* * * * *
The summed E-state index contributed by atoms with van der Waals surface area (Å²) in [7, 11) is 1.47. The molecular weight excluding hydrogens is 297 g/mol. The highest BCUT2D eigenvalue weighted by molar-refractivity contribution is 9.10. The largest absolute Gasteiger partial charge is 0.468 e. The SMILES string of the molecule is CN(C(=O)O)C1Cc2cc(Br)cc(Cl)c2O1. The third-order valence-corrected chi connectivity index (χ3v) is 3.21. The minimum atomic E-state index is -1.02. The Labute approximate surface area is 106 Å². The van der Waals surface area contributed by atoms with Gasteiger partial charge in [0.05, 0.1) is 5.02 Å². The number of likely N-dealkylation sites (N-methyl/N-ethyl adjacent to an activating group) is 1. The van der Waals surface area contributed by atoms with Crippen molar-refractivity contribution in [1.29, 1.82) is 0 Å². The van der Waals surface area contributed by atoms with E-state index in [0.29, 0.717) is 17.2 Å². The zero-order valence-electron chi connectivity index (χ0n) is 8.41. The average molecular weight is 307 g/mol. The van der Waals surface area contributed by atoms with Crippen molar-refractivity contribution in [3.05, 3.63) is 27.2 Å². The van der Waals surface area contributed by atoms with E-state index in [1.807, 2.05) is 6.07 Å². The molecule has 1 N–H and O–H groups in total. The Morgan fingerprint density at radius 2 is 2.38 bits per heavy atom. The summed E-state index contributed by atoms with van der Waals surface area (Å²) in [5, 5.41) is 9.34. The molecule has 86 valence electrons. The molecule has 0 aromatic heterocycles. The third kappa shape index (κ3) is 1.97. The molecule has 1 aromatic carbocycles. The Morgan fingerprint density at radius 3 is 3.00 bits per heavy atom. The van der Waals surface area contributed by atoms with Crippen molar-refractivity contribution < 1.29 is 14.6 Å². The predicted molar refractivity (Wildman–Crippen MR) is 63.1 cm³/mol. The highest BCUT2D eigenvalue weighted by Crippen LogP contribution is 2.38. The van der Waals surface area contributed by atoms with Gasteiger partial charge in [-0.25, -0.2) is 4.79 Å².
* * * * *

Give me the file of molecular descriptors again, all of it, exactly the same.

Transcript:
The summed E-state index contributed by atoms with van der Waals surface area (Å²) in [7, 11) is 1.47. The molecular weight excluding hydrogens is 297 g/mol. The highest BCUT2D eigenvalue weighted by molar-refractivity contribution is 9.10. The largest absolute Gasteiger partial charge is 0.468 e. The SMILES string of the molecule is CN(C(=O)O)C1Cc2cc(Br)cc(Cl)c2O1. The third-order valence-corrected chi connectivity index (χ3v) is 3.21. The minimum atomic E-state index is -1.02. The Labute approximate surface area is 106 Å². The van der Waals surface area contributed by atoms with Gasteiger partial charge in [0.05, 0.1) is 5.02 Å². The number of likely N-dealkylation sites (N-methyl/N-ethyl adjacent to an activating group) is 1. The van der Waals surface area contributed by atoms with Crippen molar-refractivity contribution in [1.29, 1.82) is 0 Å². The van der Waals surface area contributed by atoms with E-state index in [0.29, 0.717) is 17.2 Å². The zero-order valence-electron chi connectivity index (χ0n) is 8.41. The average molecular weight is 307 g/mol. The van der Waals surface area contributed by atoms with Crippen molar-refractivity contribution in [3.05, 3.63) is 27.2 Å². The van der Waals surface area contributed by atoms with E-state index in [1.807, 2.05) is 6.07 Å². The molecule has 1 N–H and O–H groups in total. The Morgan fingerprint density at radius 2 is 2.38 bits per heavy atom. The summed E-state index contributed by atoms with van der Waals surface area (Å²) in [5, 5.41) is 9.34. The molecule has 86 valence electrons. The molecule has 0 aromatic heterocycles. The third kappa shape index (κ3) is 1.97. The molecule has 1 aromatic carbocycles. The Morgan fingerprint density at radius 3 is 3.00 bits per heavy atom. The van der Waals surface area contributed by atoms with Crippen molar-refractivity contribution < 1.29 is 14.6 Å². The predicted molar refractivity (Wildman–Crippen MR) is 63.1 cm³/mol. The highest BCUT2D eigenvalue weighted by Crippen LogP contribution is 2.38. The van der Waals surface area contributed by atoms with Gasteiger partial charge in [-0.25, -0.2) is 4.79 Å².